Praised by The New York Times for her “radiant” and “handsomely resonant voice,” soprano Nicole Heaston has appeared with opera companies throughout the world, including The Metropolitan Opera, Houston Grand Opera, San Francisco Opera, LA Opera, Semperoper Dresden, and the Glyndebourne Festival in England. At Spoleto Festival USA in 2023, Heaston takes on the title role of Vanessa in Samuel Barber and Gian Carlo Menotti’s psychological opera.
Ahead of Heaston’s arrival in Charleston this spring, we caught up with the award-winning singer, avid scrap-booker, and mom of two. Below, meet Nicole Heaston.
Tell us your story: How did you get your start singing opera?
I grew up in Chicago. My mother was a classically trained pianist, and my father was an attorney. My mother wanted me to play piano, and though I was pretty horrible at that, my piano teacher told my mother that I would sing along with the melodies when I was playing and suggested I start in a choir. So, my mother put me in the Chicago’s Children’s Choir—I think it’s called Voices United today. For me—it was like I found my tribe. I was a second alto, sang some of the gospel solos. But once I got into high school, my high school teacher gave me the best advice. She said, “One, you’re a soprano. And two, you’re an opera singer.” I was a bit shocked, like: “No, Black people don’t sing opera.” And she turned me around to see the wall behind her with pictures of Leontyne Price and William Warfield hanging and she said, “Those are Black opera singers. You’re an opera singer.”
I started training and won some competitions—enough to buy myself a car my senior year. It was then that I decided to forget pre-law and see if a singing career would work out. I just fell in love with singing opera. I loved getting dressed up and becoming someone else. From there, I went to University of Akron for my undergraduate degree and then Cincinnati Conservatory of Music for my master’s. When I graduated, I got into the Houston Opera Studio, and from that point on, my professional career took off. I’m based in Houston now and have been here since 1995—I’m pretty much a Houstonian at this point.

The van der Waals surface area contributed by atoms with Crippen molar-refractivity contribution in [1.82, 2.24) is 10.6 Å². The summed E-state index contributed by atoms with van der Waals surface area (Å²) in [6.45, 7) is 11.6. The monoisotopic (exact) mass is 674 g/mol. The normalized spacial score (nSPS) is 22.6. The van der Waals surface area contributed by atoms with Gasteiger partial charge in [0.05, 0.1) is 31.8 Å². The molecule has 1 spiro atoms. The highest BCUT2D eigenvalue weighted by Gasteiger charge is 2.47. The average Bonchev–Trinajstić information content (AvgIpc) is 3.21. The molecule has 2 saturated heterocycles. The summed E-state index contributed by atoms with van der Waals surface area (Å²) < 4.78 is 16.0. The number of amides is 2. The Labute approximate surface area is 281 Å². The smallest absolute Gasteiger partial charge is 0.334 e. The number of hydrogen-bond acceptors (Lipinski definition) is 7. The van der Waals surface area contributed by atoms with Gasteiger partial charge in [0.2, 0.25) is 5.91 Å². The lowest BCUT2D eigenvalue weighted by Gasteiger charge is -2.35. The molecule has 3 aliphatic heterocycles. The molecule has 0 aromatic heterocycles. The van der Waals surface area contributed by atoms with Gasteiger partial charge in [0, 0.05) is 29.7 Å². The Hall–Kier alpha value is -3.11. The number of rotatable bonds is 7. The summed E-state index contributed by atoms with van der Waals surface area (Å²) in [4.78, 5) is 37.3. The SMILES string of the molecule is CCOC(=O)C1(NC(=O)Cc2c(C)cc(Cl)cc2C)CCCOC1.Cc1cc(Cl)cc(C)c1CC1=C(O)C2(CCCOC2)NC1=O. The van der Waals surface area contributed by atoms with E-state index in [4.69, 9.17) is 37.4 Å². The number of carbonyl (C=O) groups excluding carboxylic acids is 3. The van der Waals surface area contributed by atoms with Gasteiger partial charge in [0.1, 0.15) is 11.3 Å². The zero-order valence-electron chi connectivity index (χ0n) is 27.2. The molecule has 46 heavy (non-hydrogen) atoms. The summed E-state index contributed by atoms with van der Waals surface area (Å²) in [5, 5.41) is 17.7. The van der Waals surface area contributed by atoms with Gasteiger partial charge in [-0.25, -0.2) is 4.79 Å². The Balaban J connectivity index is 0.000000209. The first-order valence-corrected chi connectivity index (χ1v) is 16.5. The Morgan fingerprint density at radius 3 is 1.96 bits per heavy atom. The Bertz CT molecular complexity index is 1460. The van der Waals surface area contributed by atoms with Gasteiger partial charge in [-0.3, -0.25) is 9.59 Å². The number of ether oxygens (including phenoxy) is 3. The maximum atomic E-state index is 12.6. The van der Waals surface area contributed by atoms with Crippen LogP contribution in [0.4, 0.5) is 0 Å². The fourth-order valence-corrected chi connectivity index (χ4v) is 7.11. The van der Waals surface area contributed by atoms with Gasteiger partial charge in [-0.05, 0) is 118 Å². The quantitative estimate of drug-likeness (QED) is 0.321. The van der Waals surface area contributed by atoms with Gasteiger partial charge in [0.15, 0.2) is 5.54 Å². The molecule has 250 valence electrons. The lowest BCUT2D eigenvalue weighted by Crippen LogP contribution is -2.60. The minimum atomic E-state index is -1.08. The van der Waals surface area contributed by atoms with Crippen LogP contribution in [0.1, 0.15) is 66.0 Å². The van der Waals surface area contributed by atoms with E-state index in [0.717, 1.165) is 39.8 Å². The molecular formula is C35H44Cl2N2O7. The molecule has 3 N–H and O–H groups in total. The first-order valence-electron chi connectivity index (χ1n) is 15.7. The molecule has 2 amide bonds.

Tell us about Vanessa. Have you sung this role before?
This is my first time singing Vanessa. And actually: I love her. I think she is out of her mind. Sometimes, when I’m going through some of her lines I just think, wow, this lady is just so extra. She’s as crazy as a bag of cats! She is so self-involved, but it’s not about herself—she only thinks of Anatol, the man she longs for. But even that is only in connection to how it makes her feel about herself.
This is a role that really requires a certain level of maturity to sing. Sure, a young singer could probably sing all the notes—but you have to know what it’s like to have gotten a bit older, when you may not be as tight or as beautiful as you once were. But you’re still trying to recapture that youth and trying to recapture it through the love of a man. I find her absolutely intriguing, and I love it.
How do you get into character? Any backstage rituals?
Well, before performances I always do the same thing: I pray right before I go onstage, asking God to give me the strength to connect with the audience, offering the information and the characterization that they are meant to see.
But now in the run-up to rehearsals, I’m working on the role Vanessa with my vocal coach. I bring my own personality and my interpretation of the character, but I know that’ll change the minute I arrive in Charleston and finally sing with Anatol and Erica. Acting is reacting. Regardless of how much I plan to play a line one way, if I get something back from a fellow singer that doesn’t fit, I must react to how they’re playing the scene. The dynamic changes, which is something I love. Opera is such a collaborative art. When you’re with the conductor, the director, and your fellow artists, your ideas meld into something else. It grows and changes. It’s a journey to make a character come to life.
What’s something most people don’t know about you?
I love scrapbooking! I also love to mentor young singers, especially because I feel that when I was a young singer, there wasn’t enough mentoring. It was kind of like you were thrown to the wolves. Like, this is the career—good luck! But you’re left with so many questions: How do you have children and get married? Can you do these things with a career? It can’t always be about one’s voice.
What do you want people to know about this opera?
It is so beautiful and accessible. I think people often think about opera and say, “I don’t understand what’s going on. It’s in another language. It doesn’t make any sense to me.” And even though there are usually surtitles, with this opera, it’s in English! It’s an American opera. And it’s about topics we can all relate to: love, loss, and wanting something that can’t be yours. And there’s a family dynamic between Vanessa and her niece Erica, who she loves dearly but is so wrapped up in her own ego that she can’t see Erica’s pain. That’s relatable. This is really a female-centered opera. There’s also Vanessa’s mother, who can clearly see that Vanessa is not the sharpest knife in the drawer, yet she gravitates more to Erica, too. It’s a gem of an opera yet not performed very often—which is surprising to me because the music is just so exquisite. So if you have a chance to come see this Vanessa, don’t miss out.